deity_ofGoddess of Illusion
affiliationShaktism, Vaishnavism
parentsNanda) (father), Yashoda (mother)
abodeVaikuntha, Vindhyas
festivalsVaikuntha Ekadashi
other_namesMahamaya, Durga, Vindhyavasini, Narayani, Bhadrakali, Ambika, Ekanamsha, Sharada
textsBhagavata Purana

Yogamaya (योगमाया), also venerated as Vindhyavasini, Mahamaya, and Ekanamsha, is a Hindu goddess.

In Vaishnava tradition, she is accorded the epithet Narayani, and serves as the personification of Vishnu’s powers of illusion. The deity is regarded as the benevolent aspect of the goddess Durga in the Bhagavata Purana. She is regarded by Shaktas to be a form of Adi Shakti. In Hindu literature, she is born in a Yadava family, as the daughter of Nanda) and Yashoda.


Yogamaya refers to “the internal potency of Bhagavan, that arranges and enhances all his pastimes” in the Bhagavad Gita.

The goddess Vindhyavasini gets her name from the Vindhya Range, literally meaning, “she who resides in Vindhya”.


!Episodes Surrounding the Birth of Krishna|||The goddess Yogamaya emerges as Kamsa kills Yashoda’s daughter At the time of the birth of Krishna as the eighth child of Devaki and Vasudeva, Yogamaya had been born at the same time at the house of Nanda) and Yashoda, as instructed by Vishnu. Vasudeva replaced Krishna with this daughter of Yashoda. When Kamsa tried to kill this infant, believing that she was his prophesied killer, she escaped from the grasp of Kamsa, and turned into her form of Durga. She informed the tyrant that his killer had already been born elsewhere, and subsequently vanished from the prison of Mathura.

Thereafter, she is believed by local lore to have chosen to reside at the Vindhyachala mountains, where her temple is located at present. Some believe she was reborn as Subhadra to help Krishna for establishing dharma.


Authors Constance Jones and James D. Ryan opine that Vindhyavasini is mentioned in the Devi Mahatmya, an important text that presents various incarnations or forms of the Supreme Goddess of Shaktism (Mahadevi). She is also mentioned in an early 19th-century local text called Vindhya Mahatmya. In both, she is understood to be the Ultimate Reality in its totality. She is also assimilated with Parvati, conceived of as “ultimate divinity”.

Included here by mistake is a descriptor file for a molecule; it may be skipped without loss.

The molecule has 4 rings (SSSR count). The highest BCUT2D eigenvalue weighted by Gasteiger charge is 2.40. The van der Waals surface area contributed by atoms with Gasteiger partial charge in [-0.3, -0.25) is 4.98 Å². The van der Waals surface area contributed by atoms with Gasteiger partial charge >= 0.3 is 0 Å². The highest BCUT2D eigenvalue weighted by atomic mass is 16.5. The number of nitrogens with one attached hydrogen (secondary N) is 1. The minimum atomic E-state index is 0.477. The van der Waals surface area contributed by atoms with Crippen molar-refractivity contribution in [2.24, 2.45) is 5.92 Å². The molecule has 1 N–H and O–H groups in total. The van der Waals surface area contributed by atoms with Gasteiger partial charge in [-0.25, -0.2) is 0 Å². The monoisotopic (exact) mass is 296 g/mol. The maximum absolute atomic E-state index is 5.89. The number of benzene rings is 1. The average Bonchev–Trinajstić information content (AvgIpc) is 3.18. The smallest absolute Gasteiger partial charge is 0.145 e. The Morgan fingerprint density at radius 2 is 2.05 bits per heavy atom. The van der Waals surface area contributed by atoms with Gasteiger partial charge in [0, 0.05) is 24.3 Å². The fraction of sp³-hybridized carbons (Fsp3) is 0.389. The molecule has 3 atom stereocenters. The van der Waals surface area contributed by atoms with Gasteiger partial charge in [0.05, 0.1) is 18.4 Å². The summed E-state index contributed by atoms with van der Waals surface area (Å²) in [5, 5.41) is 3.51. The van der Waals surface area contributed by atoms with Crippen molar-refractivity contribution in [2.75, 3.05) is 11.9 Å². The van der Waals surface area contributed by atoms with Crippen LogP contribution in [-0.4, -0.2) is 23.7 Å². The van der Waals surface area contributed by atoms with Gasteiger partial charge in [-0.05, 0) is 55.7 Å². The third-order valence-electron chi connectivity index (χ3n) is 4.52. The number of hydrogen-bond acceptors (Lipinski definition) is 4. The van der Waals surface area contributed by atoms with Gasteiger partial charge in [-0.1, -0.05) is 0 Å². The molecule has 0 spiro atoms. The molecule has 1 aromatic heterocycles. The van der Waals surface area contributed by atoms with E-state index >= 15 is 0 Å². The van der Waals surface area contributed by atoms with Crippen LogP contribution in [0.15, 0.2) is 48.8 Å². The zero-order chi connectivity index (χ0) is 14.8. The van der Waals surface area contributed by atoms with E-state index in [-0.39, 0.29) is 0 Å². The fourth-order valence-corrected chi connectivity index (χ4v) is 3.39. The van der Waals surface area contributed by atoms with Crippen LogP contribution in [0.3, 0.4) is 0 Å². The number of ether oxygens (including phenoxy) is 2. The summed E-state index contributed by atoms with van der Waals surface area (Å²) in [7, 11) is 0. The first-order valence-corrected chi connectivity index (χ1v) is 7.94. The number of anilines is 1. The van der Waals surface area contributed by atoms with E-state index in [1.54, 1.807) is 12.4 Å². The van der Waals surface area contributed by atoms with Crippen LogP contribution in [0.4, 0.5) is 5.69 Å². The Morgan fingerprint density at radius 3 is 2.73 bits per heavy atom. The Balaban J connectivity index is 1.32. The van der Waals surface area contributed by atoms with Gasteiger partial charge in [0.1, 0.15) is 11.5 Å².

Yogamaya is regarded to be the embodiment of either the internal or the external potency of Vishnu, or his avatar of Krishna, in Vaishnavism. The goddess, also referred to as Vaishnavi Mahamaya, assumes a number of manifestations like Durga, Ambika, Kshemada, and Bhadrakali, according to the Vishnu Purana.

In the Bhagavata Purana, the asura Hiranyaksha mocks Varaha and references Vishnu’s Yogamaya:

According to a 17th century literary poem called the Mukundavilasa, when Bhudevi) and Brahma petition Vishnu to intervene in earthly affairs due to the oppression of Kamsa and Shishupala, he recruits a number of deities to assist him in his Krishna avatar: Lakshmi is to be born as Rukmini, Bhudevi is to manifest as Satyabhama, Shesha is to incarnate as Balarama, and Yogamaya is tasked to be born as the daughter of Yashoda.

In the narratives of Krishna, the deity employs the phenomenon of Yogamaya in order to spend time with the cowherd women of Gokulam, the gopis. During his blissful dalliance with the gopis, it is Yogamaya who creates spiritual doppelgangers of each gopi at their houses so that they can also act as chaste wives to their husbands, while also dwelling on the deity.

In the Bhagavad Gita, when Arjuna wonders why Krishna’s pastimes and true form are not visible to mortals, he responds by stating that his manifestations are not visible to all men, and that he is veiled by his illusory potency.

When the asura Jalandhara wages a war against Shiva to abduct Parvati, Vishnu employs Yogamaya to employ an illusion to maintain his presence at Vaikuntha for the sake of his wife, Lakshmi, and slyly claims the chastity of the asura’s wife, Vrinda. This allows Shiva to prevail in his war.

Due to Yogamaya’s service to Vishnu, the deity offers her the occasion of Ekadashi (the eleventh day of every month) for veneration in her honour.


!Ma Vindhyavasini|||Shrine of Vindhyavasini, near Mirzapur

Yogamaya’s temple is located at Vindhyachal, 8 km away from Mirzapur on the banks of river Ganges, in Uttar Pradesh. Another shrine is located in Bandla, Himachal Pradesh, also called Bandla Mata Temple. A huge crowd visits the temple, especially during Navaratri in the Hindu months of Chaitra and Ashvin. In the month of Jyeshtha, the Kajali competition, is held here. The temple is one of the most revered Shakti Peethas of India. The Vindhyavasini Devi is also known popularly by name of Kajala devi. The goddess Kali is adorned in the form of Vindhyavasini Devi.

There is a temple of Saraswati named Ashtbhuja Temple, 3 km away on a hillock, and a temple of goddess Kali in cave called Kali khoh temple. The pilgrims prefer to visit these three temples, which is a part of rite called Trilokan Parikrama.

The goddess is known as “Bijasani devi” central India, and the Bijasani Mata temple is present on the Maharashtra-Madhya Pradesh border.

There is also a temple dedicated to this goddess in Pokhara, Nepal.

See also

  • Shakti Pitha
  • Rukmini
  • Yashoda
  • Subhadra


5.↑ Mahatmya of Maa Vindhyavasini